GDP? Up, assuming govt spends the dope tax revenues. If govt spends the tax revenues, then production of non-marijuana goods and services is roughly unchanged and marijuana production doubles, increasing GDP by the amount of that increase. To be more specific: nominal GDP doesn’t change in Case 5, but the decline in inflation from reduced marijuana prices creates an increase in real GDP.

Obviously all of these examples are highly simplified. I am not considering, for example, short-run frictional losses in spending pattern changes, or the impact of taxing formerly illicit wage income. But all in all, I think Case 5 is closest to reality. Therefore, I would guess that marijuana legalization would increase economic activity.

Author: Mark Kleiman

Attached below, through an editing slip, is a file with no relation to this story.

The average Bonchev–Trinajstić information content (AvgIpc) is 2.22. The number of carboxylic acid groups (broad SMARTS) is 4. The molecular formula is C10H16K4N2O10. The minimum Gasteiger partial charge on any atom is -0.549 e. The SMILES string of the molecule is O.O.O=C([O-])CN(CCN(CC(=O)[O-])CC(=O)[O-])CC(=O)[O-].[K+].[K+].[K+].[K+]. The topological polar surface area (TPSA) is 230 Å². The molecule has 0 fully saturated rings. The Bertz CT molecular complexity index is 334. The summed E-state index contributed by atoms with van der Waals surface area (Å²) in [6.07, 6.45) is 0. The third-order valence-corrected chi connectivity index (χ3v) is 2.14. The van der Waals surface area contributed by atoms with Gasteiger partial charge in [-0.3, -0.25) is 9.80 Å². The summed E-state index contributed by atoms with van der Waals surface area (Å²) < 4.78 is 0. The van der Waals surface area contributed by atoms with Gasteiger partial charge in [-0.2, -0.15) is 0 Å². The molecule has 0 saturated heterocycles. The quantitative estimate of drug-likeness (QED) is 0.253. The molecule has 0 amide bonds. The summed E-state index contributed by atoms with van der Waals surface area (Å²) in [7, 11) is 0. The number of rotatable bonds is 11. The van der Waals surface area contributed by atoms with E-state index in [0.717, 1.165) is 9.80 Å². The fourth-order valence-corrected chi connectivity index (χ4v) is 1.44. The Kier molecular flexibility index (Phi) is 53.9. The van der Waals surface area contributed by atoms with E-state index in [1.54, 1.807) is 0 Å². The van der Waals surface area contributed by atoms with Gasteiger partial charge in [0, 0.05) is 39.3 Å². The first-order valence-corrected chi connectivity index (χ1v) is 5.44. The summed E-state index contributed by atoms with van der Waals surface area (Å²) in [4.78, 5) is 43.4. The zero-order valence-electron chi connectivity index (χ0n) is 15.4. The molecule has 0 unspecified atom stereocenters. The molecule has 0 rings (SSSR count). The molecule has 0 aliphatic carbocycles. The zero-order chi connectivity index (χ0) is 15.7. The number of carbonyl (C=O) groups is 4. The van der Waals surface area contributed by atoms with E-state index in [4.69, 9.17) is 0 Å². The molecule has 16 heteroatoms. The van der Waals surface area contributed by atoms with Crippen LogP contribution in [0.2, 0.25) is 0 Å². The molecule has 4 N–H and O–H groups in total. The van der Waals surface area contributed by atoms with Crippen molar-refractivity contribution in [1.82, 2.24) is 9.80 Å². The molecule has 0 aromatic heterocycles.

Professor of Public Policy at the NYU Marron Institute for Urban Management and editor of the Journal of Drug Policy Analysis. Teaches about the methods of policy analysis about drug abuse control and crime control policy, working out the implications of two principles: that swift and certain sanctions don't have to be severe to be effective, and that well-designed threats usually don't have to be carried out. Books: Drugs and Drug Policy: What Everyone Needs to Know (with Jonathan Caulkins and Angela Hawken) When Brute Force Fails: How to Have Less Crime and Less Punishment (Princeton, 2009; named one of the "books of the year" by The Economist Against Excess: Drug Policy for Results (Basic, 1993) Marijuana: Costs of Abuse, Costs of Control (Greenwood, 1989) UCLA Homepage Curriculum Vitae Contact: